Traffic on the bridge between Dandong and Sinuiju has decreased noticeably since North Korea imposed strict measures against Ebola, local businessmen say. (Anna Fifield/The Washington Post)

When it comes to North Korea, there is no end to the conspiracy theories.

The world had barely finished speculating about Kim Jong Un’s prolonged absence from the public eye last summer — Was it gout? Too much cheese? Broken ankles? A coup d’etat? — before Pyongyang provided more fodder for speculation by dramatically closing its borders in response to the Ebola outbreak last fall.

Surely this couldn’t actually be about Ebola, breaking out half a world away, some North Korea watchers said, espousing a range of theories from domestic political instability to a desire to further shield North Koreans from outside information — and especially from the highly critical U.N. reports on Pyongyang’s human rights abuses.

Now, even as the West African countries where the outbreak began return to a relatively normal footing, the “hermit kingdom” of North Korea has stepped up its measures to guard against the disease.

[Read: North Korea wasn’t kidding about Ebola]

In addition to strictly enforcing a 21-day quarantine for anyone who has been out of the country, Kim’s regime has canceled the Arirang mass gymnastics performance scheduled for April — a jaw-dropping display of children acting as robots that brings in thousands of tourist dollars — and has banned foreign runners from the Pyongyang marathon that was also set for April. The race has historically attracted some competitors from Africa — in 2013, the men’s winner was Ethiopian.

Rumors are circulating among foreign residents in Pyongyang that the so-called “Non-Standing National Emergency Prevention Committee/Anti-Epidemic Committee” will also cancel an international trade fair scheduled for May.

Here in Dandong, China’s commercial gateway to North Korea, business people say the Ebola measures have had a noticeable impact on cross-border trade, which already was suffering amid a downturn in global commodity prices.

All North Koreans who enter China are put into quarantine when they return, even though it’s just a bridge away, and are held in one of three quarantine zones — in Pyongyang, in North Pyongan province and in Sinuiju, the city on the other side of the Yalu river from Dandong. North Koreans can be overheard in restaurants here talking about the quarantine and saying they won’t go back until it’s lifted.

“The medical system in North Korea is so poor that one person becoming sick can shake up the whole country, cause the whole country to collapse,” said one Chinese businessman in Dandong, who spoke on the condition of anonymity to protect his trade. “North Korea is taking precautionary measures because Chinese people travel around the world, and they don’t know where these Chinese people have been.”

[Watch: China holds Ebola drills]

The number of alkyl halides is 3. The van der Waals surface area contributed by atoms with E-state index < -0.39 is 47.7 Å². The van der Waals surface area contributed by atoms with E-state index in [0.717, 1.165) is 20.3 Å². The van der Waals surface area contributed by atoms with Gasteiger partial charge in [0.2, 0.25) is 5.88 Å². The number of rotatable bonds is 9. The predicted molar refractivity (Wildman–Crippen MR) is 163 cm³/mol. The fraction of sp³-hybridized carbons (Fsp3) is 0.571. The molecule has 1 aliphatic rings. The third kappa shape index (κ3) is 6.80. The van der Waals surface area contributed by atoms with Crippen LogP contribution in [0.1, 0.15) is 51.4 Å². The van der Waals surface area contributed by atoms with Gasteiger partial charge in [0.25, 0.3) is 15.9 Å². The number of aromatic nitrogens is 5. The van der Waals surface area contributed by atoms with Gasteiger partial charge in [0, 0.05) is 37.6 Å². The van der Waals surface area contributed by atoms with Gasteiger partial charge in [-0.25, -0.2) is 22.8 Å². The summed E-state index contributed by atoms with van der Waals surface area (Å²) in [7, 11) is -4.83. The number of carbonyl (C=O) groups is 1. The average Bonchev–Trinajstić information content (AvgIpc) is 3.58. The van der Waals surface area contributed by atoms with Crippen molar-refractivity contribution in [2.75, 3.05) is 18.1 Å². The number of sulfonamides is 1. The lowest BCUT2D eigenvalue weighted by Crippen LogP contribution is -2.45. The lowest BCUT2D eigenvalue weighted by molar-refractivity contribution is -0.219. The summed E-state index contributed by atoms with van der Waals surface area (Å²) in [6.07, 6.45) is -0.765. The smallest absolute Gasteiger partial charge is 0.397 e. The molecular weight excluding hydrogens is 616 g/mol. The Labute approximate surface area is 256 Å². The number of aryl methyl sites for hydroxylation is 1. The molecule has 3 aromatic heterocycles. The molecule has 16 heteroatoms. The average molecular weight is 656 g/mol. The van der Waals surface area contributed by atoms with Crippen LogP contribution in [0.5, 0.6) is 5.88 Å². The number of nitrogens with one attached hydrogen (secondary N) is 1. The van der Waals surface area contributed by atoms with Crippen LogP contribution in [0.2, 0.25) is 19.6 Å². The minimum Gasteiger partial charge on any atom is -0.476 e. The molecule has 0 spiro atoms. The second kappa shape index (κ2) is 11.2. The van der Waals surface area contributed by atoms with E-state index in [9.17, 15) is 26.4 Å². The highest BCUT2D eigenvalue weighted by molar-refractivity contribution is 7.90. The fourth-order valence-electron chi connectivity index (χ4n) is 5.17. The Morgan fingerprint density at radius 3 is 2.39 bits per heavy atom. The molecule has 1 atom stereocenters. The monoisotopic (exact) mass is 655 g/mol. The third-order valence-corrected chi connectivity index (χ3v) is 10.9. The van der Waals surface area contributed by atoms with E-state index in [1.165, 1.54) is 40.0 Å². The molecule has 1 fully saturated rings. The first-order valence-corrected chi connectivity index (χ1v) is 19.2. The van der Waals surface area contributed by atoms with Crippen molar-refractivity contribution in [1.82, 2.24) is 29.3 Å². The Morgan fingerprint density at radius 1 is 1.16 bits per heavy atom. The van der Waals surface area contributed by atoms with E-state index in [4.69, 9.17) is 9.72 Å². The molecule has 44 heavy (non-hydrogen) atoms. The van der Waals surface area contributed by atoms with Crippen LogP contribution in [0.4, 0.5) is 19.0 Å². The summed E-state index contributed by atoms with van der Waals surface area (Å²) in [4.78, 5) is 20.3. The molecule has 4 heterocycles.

At a customs center in Sinuiju, sacks have been laid on the floor and covered with a powder that all vehicles must drive through, and the contents of the trucks are fumigated, businessmen here said in interviews last week.

North Korean drivers who deliver the truckloads of goods that can be seen crossing the bridge into China every morning are not allowed to go home but are made to stay in an inn in Sinuiju, they say. Traffic on the bridge has reportedly halved.

Some businessmen have found ways around the measures.

“We send goods to a warehouse near the port in North Korea, and then the North Korea partner comes to collect the goods and deliver them to places in North Korea, like Pyongyang,” said Li Yunlong, an agent for a chemical exporting company. “They go through the quarantine. We don’t have to deal with it.”

No such luck for those working in the tourism industry.

Dandong attracts 20 million visitors a year because of its proximity to North Korea. Chinese people of a certain age in particular like to take boat tours on the river that separates the two countries and reminisce about the old communist days.

But day trips to Sinuiju for Chinese tourists have been canceled as a result of the Ebola measures, and locals report that fewer visitors are coming here as a result.

And, this being about North Korea, there are still some conspiracy theories, of course. Almost all of them center on the political chill between Beijing and Pyongyang since Kim took power three years ago.

[Read: North Korea says U.S. created the Ebola outbreak]

“It is all about politics,” said the owner of a souvenir shop. “Why is North Korea taking quarantine measures? They are targeting China. They are doing this to block Chinese people just because relations between the two states have become bad.”

A travel agent who gave his name as Li also thought the Ebola measures were political.

“Usually by this time, North Korea would have opened up its border already. But now it is still closed,” he said. “It is all about politics. The relationship between our two countries is not as good as before.”

Hallie Gu contributed to this report.